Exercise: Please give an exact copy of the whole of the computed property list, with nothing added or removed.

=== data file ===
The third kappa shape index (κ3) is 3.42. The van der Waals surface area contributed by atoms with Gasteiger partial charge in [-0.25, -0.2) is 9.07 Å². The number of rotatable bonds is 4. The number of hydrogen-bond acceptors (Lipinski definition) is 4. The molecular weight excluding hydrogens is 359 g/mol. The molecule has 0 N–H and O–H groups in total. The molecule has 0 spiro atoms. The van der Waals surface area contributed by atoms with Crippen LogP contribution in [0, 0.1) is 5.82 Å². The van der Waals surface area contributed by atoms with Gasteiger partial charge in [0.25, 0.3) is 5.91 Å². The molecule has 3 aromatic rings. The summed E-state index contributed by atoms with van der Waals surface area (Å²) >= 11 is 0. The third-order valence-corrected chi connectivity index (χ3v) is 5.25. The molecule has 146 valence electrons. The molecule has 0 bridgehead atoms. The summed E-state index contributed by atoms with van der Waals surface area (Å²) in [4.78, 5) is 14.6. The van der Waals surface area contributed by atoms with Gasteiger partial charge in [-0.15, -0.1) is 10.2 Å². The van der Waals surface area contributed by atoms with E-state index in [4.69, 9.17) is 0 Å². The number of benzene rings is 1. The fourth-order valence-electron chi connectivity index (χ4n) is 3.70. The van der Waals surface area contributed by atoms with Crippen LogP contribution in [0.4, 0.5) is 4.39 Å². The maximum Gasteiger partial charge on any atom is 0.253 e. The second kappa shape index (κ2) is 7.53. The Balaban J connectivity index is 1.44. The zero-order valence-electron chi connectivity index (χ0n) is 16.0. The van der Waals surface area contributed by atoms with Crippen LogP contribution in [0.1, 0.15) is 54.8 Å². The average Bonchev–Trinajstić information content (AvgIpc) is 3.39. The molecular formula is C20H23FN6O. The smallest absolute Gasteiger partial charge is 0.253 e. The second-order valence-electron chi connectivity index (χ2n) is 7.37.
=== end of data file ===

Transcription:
The third kappa shape index (κ3) is 3.42. The van der Waals surface area contributed by atoms with Gasteiger partial charge in [-0.25, -0.2) is 9.07 Å². The number of rotatable bonds is 4. The number of hydrogen-bond acceptors (Lipinski definition) is 4. The molecular weight excluding hydrogens is 359 g/mol. The molecule has 0 N–H and O–H groups in total. The molecule has 0 spiro atoms. The van der Waals surface area contributed by atoms with Crippen LogP contribution in [0, 0.1) is 5.82 Å². The van der Waals surface area contributed by atoms with Gasteiger partial charge in [0.25, 0.3) is 5.91 Å². The molecule has 3 aromatic rings. The summed E-state index contributed by atoms with van der Waals surface area (Å²) >= 11 is 0. The third-order valence-corrected chi connectivity index (χ3v) is 5.25. The molecule has 146 valence electrons. The molecule has 0 bridgehead atoms. The summed E-state index contributed by atoms with van der Waals surface area (Å²) in [4.78, 5) is 14.6. The van der Waals surface area contributed by atoms with Gasteiger partial charge in [-0.15, -0.1) is 10.2 Å². The van der Waals surface area contributed by atoms with E-state index in [4.69, 9.17) is 0 Å². The number of benzene rings is 1. The fourth-order valence-electron chi connectivity index (χ4n) is 3.70. The van der Waals surface area contributed by atoms with Crippen LogP contribution in [0.4, 0.5) is 4.39 Å². The maximum Gasteiger partial charge on any atom is 0.253 e. The second kappa shape index (κ2) is 7.53. The Balaban J connectivity index is 1.44. The zero-order valence-electron chi connectivity index (χ0n) is 16.0. The van der Waals surface area contributed by atoms with Crippen LogP contribution in [0.1, 0.15) is 54.8 Å². The average Bonchev–Trinajstić information content (AvgIpc) is 3.39. The molecular formula is C20H23FN6O. The smallest absolute Gasteiger partial charge is 0.253 e. The second-order valence-electron chi connectivity index (χ2n) is 7.37.